Article/Report  |   June 2008
Short-Term Word-Learning Rate in Children With Normal Hearing and Children With Hearing Loss in Limited and Extended High-Frequency Bandwidths
Author Affiliations & Notes
  • Andrea L. Pittman
    Arizona State University, Tempe
  • Contact author: A. L. Pittman, Department of Speech and Hearing Science, Arizona State University, P.O. Box 870102, Tempe, AZ 85287-0102. E-mail: andrea.pittman@asu.edu.
Development / Hearing & Speech Perception / Hearing Disorders / Attention, Memory & Executive Functions / Hearing
Article/Report   |   June 2008
Short-Term Word-Learning Rate in Children With Normal Hearing and Children With Hearing Loss in Limited and Extended High-Frequency Bandwidths
Journal of Speech, Language, and Hearing Research June 2008, Vol.51, 785-797. doi:10.1044/1092-4388(2008/056)
History: Accepted 17 Oct 2007 , Received 19 Oct 2006
Journal of Speech, Language, and Hearing Research June 2008, Vol.51, 785-797. doi:10.1044/1092-4388(2008/056)
History: Accepted 17 Oct 2007 , Received 19 Oct 2006

Purpose: This study examined children’s word learning in limited and extended high-frequency bandwidth conditions. These conditions represent typical listening environments for children with hearing loss (HL) and children with normal hearing (NH), respectively.

Method: Thirty-six children with NH and 14 children with moderate-to-severe HL served as participants. All of the children were between 8 and 10 years of age and were assigned to either the limited or the extended bandwidth conditions. Five nonsense words were paired with 5 novel pictures. Word learning was assessed in a single session, multitrial, learning paradigm lasting approximately 15 min. Learning rate was defined as the number of exposures necessary to achieve 70% correct performance.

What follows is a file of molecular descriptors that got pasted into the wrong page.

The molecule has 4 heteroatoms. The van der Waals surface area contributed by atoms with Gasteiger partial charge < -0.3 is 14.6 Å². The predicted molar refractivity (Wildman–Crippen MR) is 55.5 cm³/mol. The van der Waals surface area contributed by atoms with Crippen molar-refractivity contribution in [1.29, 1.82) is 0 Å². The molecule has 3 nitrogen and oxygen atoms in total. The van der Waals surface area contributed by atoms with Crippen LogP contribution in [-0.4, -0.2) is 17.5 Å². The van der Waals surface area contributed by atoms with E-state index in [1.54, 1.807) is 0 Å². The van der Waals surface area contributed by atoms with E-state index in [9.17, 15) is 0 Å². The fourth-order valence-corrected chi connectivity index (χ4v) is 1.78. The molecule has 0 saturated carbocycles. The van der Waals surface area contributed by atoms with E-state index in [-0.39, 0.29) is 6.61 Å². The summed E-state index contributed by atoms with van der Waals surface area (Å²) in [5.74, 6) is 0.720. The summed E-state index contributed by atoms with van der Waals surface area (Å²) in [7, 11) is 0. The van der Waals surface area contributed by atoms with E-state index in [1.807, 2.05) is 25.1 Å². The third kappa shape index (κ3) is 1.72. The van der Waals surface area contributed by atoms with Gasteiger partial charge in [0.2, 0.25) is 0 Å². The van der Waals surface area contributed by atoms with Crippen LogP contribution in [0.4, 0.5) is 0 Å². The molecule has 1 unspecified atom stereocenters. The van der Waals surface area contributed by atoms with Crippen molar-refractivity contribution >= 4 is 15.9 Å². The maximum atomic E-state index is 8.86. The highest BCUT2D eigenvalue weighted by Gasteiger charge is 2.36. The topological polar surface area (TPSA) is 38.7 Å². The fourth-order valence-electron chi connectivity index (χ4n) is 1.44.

Results: Analysis of variance revealed a significant main effect for bandwidth but not for group. A Bandwidth × Group interaction was also not observed. In this short-term learning paradigm, the children in both groups required 3 times as many exposures to learn each new word in the limited bandwidth condition compared with the extended bandwidth condition.

Conclusion: These results suggest that children with HL may benefit from extended high-frequency amplification when learning new words and for other long-term auditory processes.

Order a Subscription
Pay Per View
Entire Journal of Speech, Language, and Hearing Research content & archive
24-hour access
This Article
24-hour access

Related Articles

People: February 2013
The ASHA Leader February 2013, Vol.18, 12-15. doi:10.1044/leader.PPL.18022013.12
Complexities of Expressive Word Learning Over Time
Language, Speech, and Hearing Services in Schools October 2007, Vol.38, 353-364. doi:10.1044/0161-1461(2007/037)
Coordinator’s Corner
SIG 9 Perspectives on Hearing and Hearing Disorders in Childhood March 2008, Vol.18, 2-3. doi:10.1044/hhdc18.1.2
From the Journals: Rare Words Easier to Learn Than Common Ones
The ASHA Leader February 2013, Vol.18, 33-34. doi:10.1044/leader.FTJ3.18022013.33
State and Territory EHDI Databases: What We Do and Don't Know About the Hearing or Audiological Data From Identified Children
American Journal of Audiology March 2014, Vol.23, 34-43. doi:10.1044/1059-0889(2013/13-0015)